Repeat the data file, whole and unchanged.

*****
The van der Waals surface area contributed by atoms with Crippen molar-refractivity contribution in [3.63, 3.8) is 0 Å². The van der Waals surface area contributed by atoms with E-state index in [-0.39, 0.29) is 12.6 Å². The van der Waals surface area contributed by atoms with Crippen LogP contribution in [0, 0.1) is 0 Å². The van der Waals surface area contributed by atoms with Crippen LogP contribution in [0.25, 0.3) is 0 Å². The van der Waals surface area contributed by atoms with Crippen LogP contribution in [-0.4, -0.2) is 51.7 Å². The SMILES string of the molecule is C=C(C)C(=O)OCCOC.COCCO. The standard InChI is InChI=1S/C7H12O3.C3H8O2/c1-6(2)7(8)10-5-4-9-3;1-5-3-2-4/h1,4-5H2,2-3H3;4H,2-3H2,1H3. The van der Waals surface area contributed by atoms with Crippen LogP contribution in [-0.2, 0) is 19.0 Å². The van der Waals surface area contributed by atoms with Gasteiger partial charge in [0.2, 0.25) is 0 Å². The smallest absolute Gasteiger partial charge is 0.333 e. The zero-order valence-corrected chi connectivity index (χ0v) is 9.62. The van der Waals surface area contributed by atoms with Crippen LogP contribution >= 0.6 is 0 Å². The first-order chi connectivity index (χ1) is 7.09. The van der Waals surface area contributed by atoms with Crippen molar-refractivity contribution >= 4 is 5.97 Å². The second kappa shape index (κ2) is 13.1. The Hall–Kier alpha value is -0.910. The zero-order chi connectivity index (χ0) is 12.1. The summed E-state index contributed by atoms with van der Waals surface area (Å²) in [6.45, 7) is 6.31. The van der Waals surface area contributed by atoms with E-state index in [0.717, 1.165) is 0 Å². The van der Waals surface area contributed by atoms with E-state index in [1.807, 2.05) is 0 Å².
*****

The van der Waals surface area contributed by atoms with Crippen molar-refractivity contribution in [3.63, 3.8) is 0 Å². The van der Waals surface area contributed by atoms with E-state index in [-0.39, 0.29) is 12.6 Å². The van der Waals surface area contributed by atoms with Crippen LogP contribution in [0, 0.1) is 0 Å². The van der Waals surface area contributed by atoms with Crippen LogP contribution in [0.25, 0.3) is 0 Å². The van der Waals surface area contributed by atoms with Crippen LogP contribution in [-0.4, -0.2) is 51.7 Å². The SMILES string of the molecule is C=C(C)C(=O)OCCOC.COCCO. The standard InChI is InChI=1S/C7H12O3.C3H8O2/c1-6(2)7(8)10-5-4-9-3;1-5-3-2-4/h1,4-5H2,2-3H3;4H,2-3H2,1H3. The van der Waals surface area contributed by atoms with Crippen LogP contribution in [-0.2, 0) is 19.0 Å². The van der Waals surface area contributed by atoms with Gasteiger partial charge in [0.2, 0.25) is 0 Å². The smallest absolute Gasteiger partial charge is 0.333 e. The zero-order valence-corrected chi connectivity index (χ0v) is 9.62. The van der Waals surface area contributed by atoms with Crippen LogP contribution >= 0.6 is 0 Å². The first-order chi connectivity index (χ1) is 7.09. The van der Waals surface area contributed by atoms with Crippen molar-refractivity contribution >= 4 is 5.97 Å². The second kappa shape index (κ2) is 13.1. The Hall–Kier alpha value is -0.910. The zero-order chi connectivity index (χ0) is 12.1. The summed E-state index contributed by atoms with van der Waals surface area (Å²) in [6.45, 7) is 6.31. The van der Waals surface area contributed by atoms with E-state index in [0.717, 1.165) is 0 Å². The van der Waals surface area contributed by atoms with E-state index in [1.807, 2.05) is 0 Å².